Prior to the beginning of trial on January 16, 1996, Mydell dismissed, with prejudice, his individual claim for loss of consortium against the defendants. The case then proceeded to trial on Shiggs' claims based on medical malpractice, and on January 22, 1996, the sixth day of trial, the parties orally agreed to settle the case, with the approval of the trial judge, for $3,325,000 in cash plus the continued provision of certain medical services to Shiggs for the remainder of her life, the details of which remained to be worked out between the parties. No reasonable present monetary value of the future medical services was established or approved at that time.
Dr. Ramsey agreed to contribute $600,000 and Memorial agreed to contribute $2,725,000 for a cash settlement of $3,325,000, plus the provision of certain future medical services to Shiggs, for which Memorial would be solely responsible. Certain trusts were to be established for the benefit of Shiggs and her children and the $600,000 payment by Dr. Ramsey was to be used to fund the trusts.
The $3,325,000 cash portion of the settlement was paid as follows: On January 25, 1996, a partial settlement check in the amount of $1,900,000 was delivered by Memorial to Roberson, was endorsed by the appropriate parties and deposited in Roberson's trust account. An additional sum of $825,000 was wire-transferred by Memorial into Roberson's trust account on January 26, 1996.
On January 28, 1996, prior to the approval of any written settlement agreement by Mydell or the court, Roberson calculated the attorney fees and issued checks to himself and to Woodall. Roberson issued a check to Woodall for his share of the attorney fees in the amount of $1,100,000, in accordance with the agreement between the lawyers, which Woodall deposited on January 29, 1996. Roberson also distributed $1,300,000 to himself as his own fee. Roberson used a gross settlement amount of $4,800,000 to calculate 50 percent attorney fees of $2,400,000. Roberson also retained $102,295.24 for his expenses. It is unclear how Roberson arrived at the gross figure, as there were only two components that made up that figure, the cash settlement and the present value of the future medical services to be rendered to Shiggs, which figures do not agree with the figure used by Roberson.
Roberson apparently relied on his expert's evaluation of the present value of the future medical services which were to be provided to Shiggs of $1,425,000, plus the cash settlement of $3,325,000, to arrive at the gross settlement figure of $4,800,000 upon which he calculated the 50 percent attorney fees in the amount of $2,400,000. In its November 1, 1996 order, the state court pointed out, among other things, a discrepancy in the valuation of future services by Memorial. The court noted:
The record reflects that the value of the future services to be provided by Memorial Medical Center, Inc. may have been inaccurately calculated and used in making distribution of the proceeds pursuant to the attorney fee contract. Specifically, the distribution sheet, which was presented to the Court following the first hearing and at the request of the Court, reveals that the future services were valued at $1,425,000. The court noted that the actual documentation of medical expenses for Shiggs was $1,091,909 and may have included expenses other than those for respiratory equipment and the special mattress which were the only future medical expenses for which American was liable. On further inquiry by the Court, the counsel for the Plaintiff explained their methods for calculating the value of the future benefits and appear to have overvalued the services.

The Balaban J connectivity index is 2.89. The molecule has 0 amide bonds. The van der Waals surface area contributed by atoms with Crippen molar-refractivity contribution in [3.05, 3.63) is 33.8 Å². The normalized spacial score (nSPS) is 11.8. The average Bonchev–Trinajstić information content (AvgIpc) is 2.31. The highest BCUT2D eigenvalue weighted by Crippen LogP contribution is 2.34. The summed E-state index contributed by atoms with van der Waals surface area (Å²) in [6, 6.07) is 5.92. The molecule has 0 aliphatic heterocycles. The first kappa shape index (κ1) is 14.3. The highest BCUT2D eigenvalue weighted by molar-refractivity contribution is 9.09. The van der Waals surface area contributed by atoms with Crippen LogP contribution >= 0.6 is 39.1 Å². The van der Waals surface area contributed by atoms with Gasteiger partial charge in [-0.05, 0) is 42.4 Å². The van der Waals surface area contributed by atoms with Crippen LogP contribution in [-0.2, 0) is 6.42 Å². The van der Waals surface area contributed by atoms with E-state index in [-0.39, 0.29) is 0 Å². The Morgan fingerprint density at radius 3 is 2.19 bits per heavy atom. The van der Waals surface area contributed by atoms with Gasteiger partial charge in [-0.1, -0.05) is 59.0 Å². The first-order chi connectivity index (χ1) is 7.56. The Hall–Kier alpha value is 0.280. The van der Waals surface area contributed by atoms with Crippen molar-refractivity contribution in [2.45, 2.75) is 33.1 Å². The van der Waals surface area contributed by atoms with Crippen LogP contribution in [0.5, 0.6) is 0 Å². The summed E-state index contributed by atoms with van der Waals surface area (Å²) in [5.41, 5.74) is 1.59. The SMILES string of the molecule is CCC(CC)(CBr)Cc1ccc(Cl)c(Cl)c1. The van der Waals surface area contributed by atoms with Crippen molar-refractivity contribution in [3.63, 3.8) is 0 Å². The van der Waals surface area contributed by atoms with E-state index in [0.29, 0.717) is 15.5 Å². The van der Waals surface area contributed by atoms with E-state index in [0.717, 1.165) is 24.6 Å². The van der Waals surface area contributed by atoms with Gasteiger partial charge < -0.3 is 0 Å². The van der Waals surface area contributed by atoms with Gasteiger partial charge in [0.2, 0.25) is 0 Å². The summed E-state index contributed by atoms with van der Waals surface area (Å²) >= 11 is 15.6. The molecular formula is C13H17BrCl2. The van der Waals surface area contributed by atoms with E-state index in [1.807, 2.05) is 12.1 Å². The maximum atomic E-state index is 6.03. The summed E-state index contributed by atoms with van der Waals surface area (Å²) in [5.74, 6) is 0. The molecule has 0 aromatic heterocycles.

On February 16, 1996, Mydell, as guardian for Shiggs, signed a disbursement statement prepared by Roberson indicating a gross settlement in the amount of $4,800,000. The statement listed attorney fees of $2,400,000, attorney expenses of $102,295.24, a payment to Mydell, as guardian, in the amount of $151,359.33, and other expenses. The amount of the fees taken by Roberson and Woodall equaled one-half of the cash settlement and approximately one-half of the value of future services to be provided to Shiggs, as calculated by an economist hired by Roberson. The only purpose in establishing the present value of the future medical services was to calculate attorney fees. Such value was of no benefit to anyone else, as Memorial was obligated to pay the cost without regard to the amount thereof. Thus, Roberson and Mydell took 72 percent of the cash received in the settlement to pay their fees. This left a $600,000 trust fund and the medical services received by Shiggs prior to her death as the total benefits to the plaintiff and her children. Although the settlement statement listed Mydell as a payee in his capacity as guardian, the check issued to Mydell on February 16, 1996, actually was made out to him in his individual capacity. It is unclear from the record whether this payment was intended to compensate Mydell for statutory guardian fees or was in consideration of his earlier dismissal of his individual claim.